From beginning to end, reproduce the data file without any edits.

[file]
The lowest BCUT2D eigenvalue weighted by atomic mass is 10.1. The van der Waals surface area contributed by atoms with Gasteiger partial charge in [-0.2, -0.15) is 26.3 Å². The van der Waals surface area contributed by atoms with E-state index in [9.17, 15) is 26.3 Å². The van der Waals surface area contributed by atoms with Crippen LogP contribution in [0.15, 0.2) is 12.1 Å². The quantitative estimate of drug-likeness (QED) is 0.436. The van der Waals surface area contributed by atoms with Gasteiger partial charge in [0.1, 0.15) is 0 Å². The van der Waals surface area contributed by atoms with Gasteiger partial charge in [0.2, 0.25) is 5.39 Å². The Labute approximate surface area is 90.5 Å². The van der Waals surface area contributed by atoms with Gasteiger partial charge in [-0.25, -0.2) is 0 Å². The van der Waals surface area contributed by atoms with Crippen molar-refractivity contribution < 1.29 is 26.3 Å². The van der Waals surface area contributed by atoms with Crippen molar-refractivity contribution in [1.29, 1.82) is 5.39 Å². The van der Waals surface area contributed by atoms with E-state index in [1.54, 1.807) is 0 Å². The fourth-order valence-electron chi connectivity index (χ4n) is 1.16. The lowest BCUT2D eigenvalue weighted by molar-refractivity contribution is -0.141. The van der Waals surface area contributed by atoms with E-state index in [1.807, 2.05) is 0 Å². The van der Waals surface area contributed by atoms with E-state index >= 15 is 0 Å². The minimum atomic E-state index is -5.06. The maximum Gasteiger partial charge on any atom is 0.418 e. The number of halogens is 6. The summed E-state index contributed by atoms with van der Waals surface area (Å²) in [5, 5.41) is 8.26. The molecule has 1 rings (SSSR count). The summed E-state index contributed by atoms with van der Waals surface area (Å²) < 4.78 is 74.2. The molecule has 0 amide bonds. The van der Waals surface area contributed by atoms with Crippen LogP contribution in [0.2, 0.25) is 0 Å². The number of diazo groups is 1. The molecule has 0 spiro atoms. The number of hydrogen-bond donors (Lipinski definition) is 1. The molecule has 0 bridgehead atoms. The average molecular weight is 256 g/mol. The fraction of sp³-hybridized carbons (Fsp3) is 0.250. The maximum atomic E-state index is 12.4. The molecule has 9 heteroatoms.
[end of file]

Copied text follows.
The lowest BCUT2D eigenvalue weighted by atomic mass is 10.1. The van der Waals surface area contributed by atoms with Gasteiger partial charge in [-0.2, -0.15) is 26.3 Å². The van der Waals surface area contributed by atoms with E-state index in [9.17, 15) is 26.3 Å². The van der Waals surface area contributed by atoms with Crippen LogP contribution in [0.15, 0.2) is 12.1 Å². The quantitative estimate of drug-likeness (QED) is 0.436. The van der Waals surface area contributed by atoms with Gasteiger partial charge in [0.1, 0.15) is 0 Å². The van der Waals surface area contributed by atoms with Gasteiger partial charge in [0.2, 0.25) is 5.39 Å². The Labute approximate surface area is 90.5 Å². The van der Waals surface area contributed by atoms with Gasteiger partial charge in [-0.25, -0.2) is 0 Å². The van der Waals surface area contributed by atoms with Crippen molar-refractivity contribution < 1.29 is 26.3 Å². The van der Waals surface area contributed by atoms with Crippen molar-refractivity contribution in [1.29, 1.82) is 5.39 Å². The van der Waals surface area contributed by atoms with E-state index in [1.54, 1.807) is 0 Å². The fourth-order valence-electron chi connectivity index (χ4n) is 1.16. The lowest BCUT2D eigenvalue weighted by molar-refractivity contribution is -0.141. The van der Waals surface area contributed by atoms with E-state index in [1.807, 2.05) is 0 Å². The van der Waals surface area contributed by atoms with E-state index >= 15 is 0 Å². The minimum atomic E-state index is -5.06. The maximum Gasteiger partial charge on any atom is 0.418 e. The number of halogens is 6. The summed E-state index contributed by atoms with van der Waals surface area (Å²) in [5, 5.41) is 8.26. The molecule has 1 rings (SSSR count). The summed E-state index contributed by atoms with van der Waals surface area (Å²) < 4.78 is 74.2. The molecule has 0 amide bonds. The van der Waals surface area contributed by atoms with Crippen LogP contribution in [0.2, 0.25) is 0 Å². The number of diazo groups is 1. The molecule has 0 spiro atoms. The number of hydrogen-bond donors (Lipinski definition) is 1. The molecule has 0 bridgehead atoms. The average molecular weight is 256 g/mol. The fraction of sp³-hybridized carbons (Fsp3) is 0.250. The maximum atomic E-state index is 12.4. The molecule has 9 heteroatoms.